The place we inhabit shapes the way we interface with the natural world.  We were reminded of this in our recent journey to the Midwest to a place I love dearly to visit family .

We don’t do these things at home:

catch fireflies

pick mulberries

wade through creeks (too cold here!)

hunt for fossils (limestone creek beds are good for that!)

And there are things we do most anywhere:


find critters under rocks

collect wild things (always to be returned to the wild)

hunt for tracks

There is a universal connection to all natural spaces, ways in which we interface with the wild regardless of place, and there is, simultaneously, some unique experience that each place has to offer. We are comforted by familiarity and we build memories from what sets things apart.

As we return to our Ponderosa forest, I am inspired to see our place with new eyes.  Where we were, some form of umbillifer (parsley/carrot family, perhaps Queen Ann’s lace?) lined the streets and paths of our Midwest home-away-from-home.  I can’t imagine anyone gives these umbrella flowers much attention.  To new eyes, they are a miracle.  There is a magical contrast in their ubiquitousness and their delicateness.  I will venture out this week with new eyes, looking for the Queen Ann’s Lace of our forest.  What ordinary miracle can you find in your place?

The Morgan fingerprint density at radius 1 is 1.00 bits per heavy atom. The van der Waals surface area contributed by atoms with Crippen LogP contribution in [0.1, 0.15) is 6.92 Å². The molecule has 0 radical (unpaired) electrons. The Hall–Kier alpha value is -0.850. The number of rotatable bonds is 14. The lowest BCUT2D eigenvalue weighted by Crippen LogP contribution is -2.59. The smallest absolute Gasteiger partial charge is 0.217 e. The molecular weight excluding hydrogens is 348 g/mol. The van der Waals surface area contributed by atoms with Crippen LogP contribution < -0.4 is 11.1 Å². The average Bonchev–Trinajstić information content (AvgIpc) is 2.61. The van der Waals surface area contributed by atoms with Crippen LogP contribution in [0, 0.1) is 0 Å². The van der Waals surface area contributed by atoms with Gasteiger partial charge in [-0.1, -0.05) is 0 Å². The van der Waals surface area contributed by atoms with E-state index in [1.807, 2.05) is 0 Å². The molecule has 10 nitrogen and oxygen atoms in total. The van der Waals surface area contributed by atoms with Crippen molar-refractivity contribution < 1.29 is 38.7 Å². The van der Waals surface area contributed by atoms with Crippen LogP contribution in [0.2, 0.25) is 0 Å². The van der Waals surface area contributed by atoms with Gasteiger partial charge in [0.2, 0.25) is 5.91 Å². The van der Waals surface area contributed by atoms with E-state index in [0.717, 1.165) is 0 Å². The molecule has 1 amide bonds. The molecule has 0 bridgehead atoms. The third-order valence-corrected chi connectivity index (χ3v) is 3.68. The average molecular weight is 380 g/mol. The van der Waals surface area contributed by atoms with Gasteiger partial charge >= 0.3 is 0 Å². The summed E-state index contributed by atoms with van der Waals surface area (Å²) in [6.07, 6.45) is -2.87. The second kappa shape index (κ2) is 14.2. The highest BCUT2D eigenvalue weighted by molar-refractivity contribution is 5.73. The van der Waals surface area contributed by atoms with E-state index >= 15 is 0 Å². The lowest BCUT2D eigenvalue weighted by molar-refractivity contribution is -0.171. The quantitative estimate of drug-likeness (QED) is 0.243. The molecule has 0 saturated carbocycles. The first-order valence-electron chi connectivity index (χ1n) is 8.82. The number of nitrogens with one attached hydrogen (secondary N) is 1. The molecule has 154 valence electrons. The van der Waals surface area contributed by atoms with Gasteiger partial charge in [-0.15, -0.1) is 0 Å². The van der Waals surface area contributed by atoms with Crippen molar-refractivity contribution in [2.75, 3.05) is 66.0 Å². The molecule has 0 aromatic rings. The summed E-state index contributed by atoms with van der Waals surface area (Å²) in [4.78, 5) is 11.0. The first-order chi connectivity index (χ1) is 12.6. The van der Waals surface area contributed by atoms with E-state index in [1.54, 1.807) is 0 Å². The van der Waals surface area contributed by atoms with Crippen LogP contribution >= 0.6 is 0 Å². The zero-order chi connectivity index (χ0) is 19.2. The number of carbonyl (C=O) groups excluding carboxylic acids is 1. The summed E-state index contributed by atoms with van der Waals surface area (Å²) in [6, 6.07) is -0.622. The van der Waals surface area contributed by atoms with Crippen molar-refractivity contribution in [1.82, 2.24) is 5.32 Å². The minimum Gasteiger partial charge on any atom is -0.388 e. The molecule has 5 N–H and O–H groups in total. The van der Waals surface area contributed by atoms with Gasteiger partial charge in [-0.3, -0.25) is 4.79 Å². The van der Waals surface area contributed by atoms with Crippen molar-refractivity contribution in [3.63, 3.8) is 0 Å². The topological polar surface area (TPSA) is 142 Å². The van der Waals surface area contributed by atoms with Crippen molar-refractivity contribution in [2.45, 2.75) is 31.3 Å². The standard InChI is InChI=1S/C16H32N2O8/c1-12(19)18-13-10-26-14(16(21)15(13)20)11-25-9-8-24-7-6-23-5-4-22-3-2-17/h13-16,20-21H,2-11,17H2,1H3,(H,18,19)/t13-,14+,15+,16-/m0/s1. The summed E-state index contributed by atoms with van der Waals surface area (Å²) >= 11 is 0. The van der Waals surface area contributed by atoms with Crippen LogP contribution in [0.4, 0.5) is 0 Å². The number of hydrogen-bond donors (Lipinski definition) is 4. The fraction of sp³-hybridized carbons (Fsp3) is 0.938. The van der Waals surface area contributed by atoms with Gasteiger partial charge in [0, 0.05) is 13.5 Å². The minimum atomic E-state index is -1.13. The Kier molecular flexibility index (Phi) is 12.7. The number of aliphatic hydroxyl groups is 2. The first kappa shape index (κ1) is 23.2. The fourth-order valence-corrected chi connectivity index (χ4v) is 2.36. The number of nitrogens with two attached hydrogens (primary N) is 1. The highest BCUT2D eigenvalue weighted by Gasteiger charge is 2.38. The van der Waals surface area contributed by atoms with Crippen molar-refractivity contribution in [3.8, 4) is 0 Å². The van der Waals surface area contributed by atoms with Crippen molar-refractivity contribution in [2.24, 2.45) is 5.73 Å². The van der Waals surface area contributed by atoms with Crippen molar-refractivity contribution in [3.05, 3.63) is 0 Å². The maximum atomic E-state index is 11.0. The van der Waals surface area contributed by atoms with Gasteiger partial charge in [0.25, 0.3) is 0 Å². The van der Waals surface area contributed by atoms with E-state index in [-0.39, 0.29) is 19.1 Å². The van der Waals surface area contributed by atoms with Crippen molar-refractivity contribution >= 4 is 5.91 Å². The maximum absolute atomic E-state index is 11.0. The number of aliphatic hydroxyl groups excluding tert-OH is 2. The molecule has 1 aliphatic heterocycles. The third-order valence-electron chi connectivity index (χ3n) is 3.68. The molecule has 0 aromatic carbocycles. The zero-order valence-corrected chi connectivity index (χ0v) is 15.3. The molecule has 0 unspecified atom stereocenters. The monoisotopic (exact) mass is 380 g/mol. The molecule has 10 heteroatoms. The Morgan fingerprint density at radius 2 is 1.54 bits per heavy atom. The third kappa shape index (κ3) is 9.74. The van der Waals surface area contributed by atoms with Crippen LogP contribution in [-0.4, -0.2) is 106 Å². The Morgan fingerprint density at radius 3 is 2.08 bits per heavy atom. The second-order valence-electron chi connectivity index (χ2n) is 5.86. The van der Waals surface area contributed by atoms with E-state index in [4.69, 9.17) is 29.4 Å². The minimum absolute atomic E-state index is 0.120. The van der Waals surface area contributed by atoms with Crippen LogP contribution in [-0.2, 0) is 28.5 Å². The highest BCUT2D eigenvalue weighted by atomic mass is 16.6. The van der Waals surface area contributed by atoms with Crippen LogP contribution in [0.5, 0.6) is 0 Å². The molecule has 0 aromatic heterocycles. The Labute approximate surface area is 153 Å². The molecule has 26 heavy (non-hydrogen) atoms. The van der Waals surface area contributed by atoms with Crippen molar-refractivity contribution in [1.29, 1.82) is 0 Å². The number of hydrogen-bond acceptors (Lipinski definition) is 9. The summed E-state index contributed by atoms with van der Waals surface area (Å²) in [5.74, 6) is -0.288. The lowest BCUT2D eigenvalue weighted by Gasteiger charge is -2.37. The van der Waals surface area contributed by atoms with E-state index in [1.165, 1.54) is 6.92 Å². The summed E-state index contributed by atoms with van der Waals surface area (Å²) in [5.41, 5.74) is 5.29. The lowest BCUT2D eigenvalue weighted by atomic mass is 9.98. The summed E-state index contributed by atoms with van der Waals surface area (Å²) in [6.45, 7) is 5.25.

About connectedroots

This entry was posted in ideas for wandering with small folk, quincy, thinking. Bookmark the permalink.

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